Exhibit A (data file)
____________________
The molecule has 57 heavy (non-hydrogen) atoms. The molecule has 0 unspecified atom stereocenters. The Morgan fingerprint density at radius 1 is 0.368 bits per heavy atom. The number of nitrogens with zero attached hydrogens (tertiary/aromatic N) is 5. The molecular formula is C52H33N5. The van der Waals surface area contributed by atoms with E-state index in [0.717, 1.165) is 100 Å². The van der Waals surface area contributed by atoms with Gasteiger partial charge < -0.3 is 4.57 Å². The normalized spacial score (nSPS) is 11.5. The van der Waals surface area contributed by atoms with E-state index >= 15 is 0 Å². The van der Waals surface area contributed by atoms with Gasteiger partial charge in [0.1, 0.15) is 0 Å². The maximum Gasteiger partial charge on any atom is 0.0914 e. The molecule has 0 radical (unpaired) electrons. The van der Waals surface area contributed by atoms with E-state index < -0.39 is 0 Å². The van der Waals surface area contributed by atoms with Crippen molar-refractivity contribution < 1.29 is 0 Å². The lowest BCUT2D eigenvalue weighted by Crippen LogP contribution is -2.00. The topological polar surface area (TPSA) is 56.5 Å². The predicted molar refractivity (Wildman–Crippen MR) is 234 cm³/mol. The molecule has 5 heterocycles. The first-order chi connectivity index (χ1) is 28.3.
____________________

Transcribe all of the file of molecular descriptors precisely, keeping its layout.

The molecule has 57 heavy (non-hydrogen) atoms. The molecule has 0 unspecified atom stereocenters. The Morgan fingerprint density at radius 1 is 0.368 bits per heavy atom. The number of nitrogens with zero attached hydrogens (tertiary/aromatic N) is 5. The molecular formula is C52H33N5. The van der Waals surface area contributed by atoms with E-state index in [0.717, 1.165) is 100 Å². The van der Waals surface area contributed by atoms with Gasteiger partial charge < -0.3 is 4.57 Å². The normalized spacial score (nSPS) is 11.5. The van der Waals surface area contributed by atoms with E-state index >= 15 is 0 Å². The van der Waals surface area contributed by atoms with Gasteiger partial charge in [0.1, 0.15) is 0 Å². The maximum Gasteiger partial charge on any atom is 0.0914 e. The molecule has 0 radical (unpaired) electrons. The van der Waals surface area contributed by atoms with E-state index < -0.39 is 0 Å². The van der Waals surface area contributed by atoms with Crippen molar-refractivity contribution < 1.29 is 0 Å². The lowest BCUT2D eigenvalue weighted by Crippen LogP contribution is -2.00. The topological polar surface area (TPSA) is 56.5 Å². The predicted molar refractivity (Wildman–Crippen MR) is 234 cm³/mol. The molecule has 5 heterocycles. The first-order chi connectivity index (χ1) is 28.3.